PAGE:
East Berlin circa 1984 was, per The Lives of Others’ somber palette and perma-drizzle, a gray, gray place. Partly the dull greens and beiges reflect life in a state run in large part by the Stasi, the German Democratic Republic’s all-permeating network of spooks and informants: only the character who’s already been blacklisted dares leave his room in disarray; the brightest color in the film is the red ink of a forbidden typewriter. And partly the aversion to ostentation originates with writer-director Florian Henckel von Donnersmarck, who, sober and purposeful, takes his audience by the hand and leads them through life in a secret police state.
His screenplay, Teutonic in its efficiency, opens with Stasi op Gerd Weisler (diligent Ulrich Mühe) demonstrating interrogation techniques for a class of trainees — at once setting a scene of Big Brotherhood, introducing a protagonist of meticulous Party-line adherence, and planting methods that will reappear later in the proceedings, one of many instances of Chekhovian feng shui. That night Weisler goes to a play, surveys the scene with opera glasses, and by the time he leaves the theater has been assigned to monitor the playwright and lead actress, politically squeaky-clean power couple Georg Dreyman (Sebastian Koch) and Christa-Maria Sieland (Martina Gedeck).
When Donnersmarck starts intercutting between bugger and buggee answering the same phone call, it’s clear that Weisler’s developing some sympathy pangs. He also gets a nudge from the baldly stated motives of his immediate superior, a fawning careerist kowtowing to his boss, who mouth-breathes his way through a transactional rape scene with Sieland. (Pop Quiz: Is Donnersmarck cannily suggesting that corrupt ministers equate sexual possession of a woman with political power, or lazily using the former as a metaphor for the latter? Discuss.)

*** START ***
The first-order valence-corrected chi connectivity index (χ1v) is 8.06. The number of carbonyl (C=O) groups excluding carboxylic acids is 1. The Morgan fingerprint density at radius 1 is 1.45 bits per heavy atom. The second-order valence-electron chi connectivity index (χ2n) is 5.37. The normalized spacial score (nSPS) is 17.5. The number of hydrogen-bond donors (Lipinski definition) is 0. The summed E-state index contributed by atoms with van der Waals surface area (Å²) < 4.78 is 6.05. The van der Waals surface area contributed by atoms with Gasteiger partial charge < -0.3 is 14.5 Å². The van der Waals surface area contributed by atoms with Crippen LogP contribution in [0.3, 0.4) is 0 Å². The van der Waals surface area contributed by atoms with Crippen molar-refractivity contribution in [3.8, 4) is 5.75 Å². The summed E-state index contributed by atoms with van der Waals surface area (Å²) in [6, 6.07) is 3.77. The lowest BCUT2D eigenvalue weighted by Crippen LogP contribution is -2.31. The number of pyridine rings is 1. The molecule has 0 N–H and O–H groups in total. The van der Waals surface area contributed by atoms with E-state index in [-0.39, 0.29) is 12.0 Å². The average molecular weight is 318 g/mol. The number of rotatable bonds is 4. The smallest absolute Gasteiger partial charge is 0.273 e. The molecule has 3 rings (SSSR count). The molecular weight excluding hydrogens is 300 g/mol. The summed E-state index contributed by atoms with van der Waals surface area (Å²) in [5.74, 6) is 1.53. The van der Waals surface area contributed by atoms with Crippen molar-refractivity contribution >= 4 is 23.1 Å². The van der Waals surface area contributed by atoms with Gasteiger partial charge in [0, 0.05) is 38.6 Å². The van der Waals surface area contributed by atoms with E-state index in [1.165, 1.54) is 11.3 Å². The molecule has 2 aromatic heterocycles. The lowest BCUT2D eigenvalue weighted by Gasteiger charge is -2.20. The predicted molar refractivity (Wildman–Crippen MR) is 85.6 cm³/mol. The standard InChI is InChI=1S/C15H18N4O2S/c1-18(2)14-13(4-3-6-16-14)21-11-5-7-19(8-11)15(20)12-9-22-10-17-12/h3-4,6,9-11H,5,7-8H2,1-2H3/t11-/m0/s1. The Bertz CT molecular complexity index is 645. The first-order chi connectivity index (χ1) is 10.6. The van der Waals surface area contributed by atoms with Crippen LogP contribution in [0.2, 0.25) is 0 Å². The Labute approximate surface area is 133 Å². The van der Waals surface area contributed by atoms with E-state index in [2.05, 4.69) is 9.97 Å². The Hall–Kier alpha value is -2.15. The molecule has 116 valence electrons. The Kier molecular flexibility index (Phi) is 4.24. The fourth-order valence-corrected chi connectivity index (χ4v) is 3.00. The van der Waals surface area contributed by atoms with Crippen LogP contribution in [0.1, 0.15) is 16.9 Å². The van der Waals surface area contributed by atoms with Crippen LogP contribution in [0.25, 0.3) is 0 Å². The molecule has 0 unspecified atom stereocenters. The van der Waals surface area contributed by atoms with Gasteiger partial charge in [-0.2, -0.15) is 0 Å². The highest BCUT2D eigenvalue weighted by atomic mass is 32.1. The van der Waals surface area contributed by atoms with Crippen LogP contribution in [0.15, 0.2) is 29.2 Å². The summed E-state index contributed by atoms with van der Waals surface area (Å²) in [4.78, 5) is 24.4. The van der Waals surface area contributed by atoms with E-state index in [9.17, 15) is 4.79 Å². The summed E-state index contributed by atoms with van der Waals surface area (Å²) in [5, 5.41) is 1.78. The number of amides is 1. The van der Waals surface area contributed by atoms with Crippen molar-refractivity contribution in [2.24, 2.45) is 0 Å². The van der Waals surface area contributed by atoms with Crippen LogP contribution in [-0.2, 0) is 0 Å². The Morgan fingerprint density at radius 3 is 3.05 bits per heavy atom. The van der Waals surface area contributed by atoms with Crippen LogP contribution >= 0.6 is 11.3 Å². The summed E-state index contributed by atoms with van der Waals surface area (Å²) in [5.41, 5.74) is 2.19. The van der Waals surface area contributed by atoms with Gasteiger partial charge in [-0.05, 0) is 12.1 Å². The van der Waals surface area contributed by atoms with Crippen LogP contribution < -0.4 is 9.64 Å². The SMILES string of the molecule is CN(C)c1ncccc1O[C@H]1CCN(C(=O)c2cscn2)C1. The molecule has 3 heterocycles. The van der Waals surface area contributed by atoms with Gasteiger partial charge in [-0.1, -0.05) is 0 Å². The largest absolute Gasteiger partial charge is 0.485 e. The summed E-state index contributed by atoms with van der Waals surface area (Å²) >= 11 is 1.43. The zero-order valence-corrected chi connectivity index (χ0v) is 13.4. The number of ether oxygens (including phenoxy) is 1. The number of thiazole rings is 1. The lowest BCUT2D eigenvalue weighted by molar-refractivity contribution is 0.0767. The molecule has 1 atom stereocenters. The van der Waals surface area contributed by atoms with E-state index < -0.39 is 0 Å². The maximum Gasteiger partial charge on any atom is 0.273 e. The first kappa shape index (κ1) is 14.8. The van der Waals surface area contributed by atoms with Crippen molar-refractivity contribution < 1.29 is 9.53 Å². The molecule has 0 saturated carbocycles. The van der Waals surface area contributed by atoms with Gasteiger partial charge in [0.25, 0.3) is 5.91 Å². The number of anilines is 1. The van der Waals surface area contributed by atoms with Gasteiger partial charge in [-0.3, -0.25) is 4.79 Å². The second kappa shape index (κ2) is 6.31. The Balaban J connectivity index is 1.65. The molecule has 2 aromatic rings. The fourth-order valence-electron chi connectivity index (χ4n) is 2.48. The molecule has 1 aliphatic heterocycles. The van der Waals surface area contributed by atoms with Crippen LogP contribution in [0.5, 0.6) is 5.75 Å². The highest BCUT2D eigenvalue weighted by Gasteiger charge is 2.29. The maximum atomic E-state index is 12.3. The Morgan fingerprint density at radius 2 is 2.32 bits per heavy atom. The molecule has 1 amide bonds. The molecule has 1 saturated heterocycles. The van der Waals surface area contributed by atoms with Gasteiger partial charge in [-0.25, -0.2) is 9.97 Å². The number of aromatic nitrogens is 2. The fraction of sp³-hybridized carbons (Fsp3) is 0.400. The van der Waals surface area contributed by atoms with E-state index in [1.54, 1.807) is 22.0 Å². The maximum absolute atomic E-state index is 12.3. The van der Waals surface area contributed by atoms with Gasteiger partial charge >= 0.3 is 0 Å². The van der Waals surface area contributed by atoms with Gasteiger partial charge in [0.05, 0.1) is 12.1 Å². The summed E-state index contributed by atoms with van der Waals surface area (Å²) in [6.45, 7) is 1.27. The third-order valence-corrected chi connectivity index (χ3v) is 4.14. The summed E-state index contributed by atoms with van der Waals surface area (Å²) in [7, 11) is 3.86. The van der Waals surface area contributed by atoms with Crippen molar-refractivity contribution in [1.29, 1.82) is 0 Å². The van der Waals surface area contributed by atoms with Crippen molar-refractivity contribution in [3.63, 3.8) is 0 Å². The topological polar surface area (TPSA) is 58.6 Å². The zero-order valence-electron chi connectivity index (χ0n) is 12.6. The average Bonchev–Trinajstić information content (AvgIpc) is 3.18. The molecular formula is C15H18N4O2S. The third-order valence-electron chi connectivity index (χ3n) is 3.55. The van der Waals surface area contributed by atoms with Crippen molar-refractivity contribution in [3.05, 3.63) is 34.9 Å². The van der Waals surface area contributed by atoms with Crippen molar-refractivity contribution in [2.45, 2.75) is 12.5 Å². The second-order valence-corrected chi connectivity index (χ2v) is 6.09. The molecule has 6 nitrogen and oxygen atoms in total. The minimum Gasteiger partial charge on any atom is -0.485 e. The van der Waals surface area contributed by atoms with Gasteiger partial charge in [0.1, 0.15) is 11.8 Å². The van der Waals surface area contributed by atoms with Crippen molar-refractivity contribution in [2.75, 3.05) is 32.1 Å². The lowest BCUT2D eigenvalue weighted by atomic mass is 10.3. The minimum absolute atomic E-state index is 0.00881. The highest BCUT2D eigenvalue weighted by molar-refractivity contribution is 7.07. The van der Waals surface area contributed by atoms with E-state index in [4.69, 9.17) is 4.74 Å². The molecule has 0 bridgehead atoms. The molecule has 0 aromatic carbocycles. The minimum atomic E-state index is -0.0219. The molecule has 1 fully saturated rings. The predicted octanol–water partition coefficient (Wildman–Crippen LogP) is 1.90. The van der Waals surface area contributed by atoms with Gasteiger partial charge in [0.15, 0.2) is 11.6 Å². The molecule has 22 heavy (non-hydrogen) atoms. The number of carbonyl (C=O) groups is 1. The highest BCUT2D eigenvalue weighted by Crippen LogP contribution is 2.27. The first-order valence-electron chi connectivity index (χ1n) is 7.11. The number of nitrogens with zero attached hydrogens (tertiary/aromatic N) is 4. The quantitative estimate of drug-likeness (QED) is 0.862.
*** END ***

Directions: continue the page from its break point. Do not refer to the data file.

As Dreyman starts to scratch his subversive itch, and cog Weisler tries to rein in the Stasi machine, an omniscient perspective catalogues their miscalculations and the accumulating dramatic ironies. Donnersmarck’s camera moves lockstep with his structural symmetries, pointing out echoes (backseat script doctors are going to have a field day with this one), and cuing the orchestra. The Lives of Others is a model of self-containment and moral responsibility — so much so that it starts to feel like a filmed syllabus.
Some will likely find these Surveillance State Blues a rhetorically useful parallel to our own climate of government snoopery, but that’s a secondary resonance for a film that’s primarily an act of domestic catharsis. (In a coda, Dreyman views his own Stasi file, an opportunity of which 1.5 million Germans have thus far availed themselves.) In the former G.D.R., The Lives of Others was attended by schoolchildren on field trips and praised for its point-by-point indictment of a regime some prefer to rationalize. Donnersmarck’s dutifulness, then, aligns him with the West German culture of denazification, and accompanying noble cinematic guilt trips like Downfall and Sophie Scholl: The Final Days. Not coincidentally, those were Germany’s previous entrants for the Best Foreign Film Oscar, an award for which The Lives of Others has just been nominated — being a German filmmaker, it seems, means always having to say you’re sorry.
Opens February 9 at Angelika Film Center